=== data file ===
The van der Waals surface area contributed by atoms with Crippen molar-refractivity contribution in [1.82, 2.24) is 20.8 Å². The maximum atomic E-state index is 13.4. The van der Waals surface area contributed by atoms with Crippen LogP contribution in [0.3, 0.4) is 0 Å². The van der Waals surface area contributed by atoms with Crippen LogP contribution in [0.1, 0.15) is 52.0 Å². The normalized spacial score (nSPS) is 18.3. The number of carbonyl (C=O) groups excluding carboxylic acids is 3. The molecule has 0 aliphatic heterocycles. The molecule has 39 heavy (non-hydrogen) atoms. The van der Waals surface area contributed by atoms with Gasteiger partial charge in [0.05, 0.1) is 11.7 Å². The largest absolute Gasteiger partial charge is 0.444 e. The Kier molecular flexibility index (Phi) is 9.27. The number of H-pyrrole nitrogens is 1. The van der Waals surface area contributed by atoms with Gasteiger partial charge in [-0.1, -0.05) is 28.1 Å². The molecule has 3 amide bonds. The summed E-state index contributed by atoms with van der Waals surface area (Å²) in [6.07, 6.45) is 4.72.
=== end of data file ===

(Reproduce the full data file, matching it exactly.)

The van der Waals surface area contributed by atoms with Crippen molar-refractivity contribution in [1.82, 2.24) is 20.8 Å². The maximum atomic E-state index is 13.4. The van der Waals surface area contributed by atoms with Crippen LogP contribution in [0.3, 0.4) is 0 Å². The van der Waals surface area contributed by atoms with Crippen LogP contribution in [0.1, 0.15) is 52.0 Å². The normalized spacial score (nSPS) is 18.3. The number of carbonyl (C=O) groups excluding carboxylic acids is 3. The molecule has 0 aliphatic heterocycles. The molecule has 39 heavy (non-hydrogen) atoms. The van der Waals surface area contributed by atoms with Gasteiger partial charge in [0.05, 0.1) is 11.7 Å². The largest absolute Gasteiger partial charge is 0.444 e. The Kier molecular flexibility index (Phi) is 9.27. The number of H-pyrrole nitrogens is 1. The van der Waals surface area contributed by atoms with Gasteiger partial charge in [-0.1, -0.05) is 28.1 Å². The molecule has 3 amide bonds. The summed E-state index contributed by atoms with van der Waals surface area (Å²) in [6.07, 6.45) is 4.72.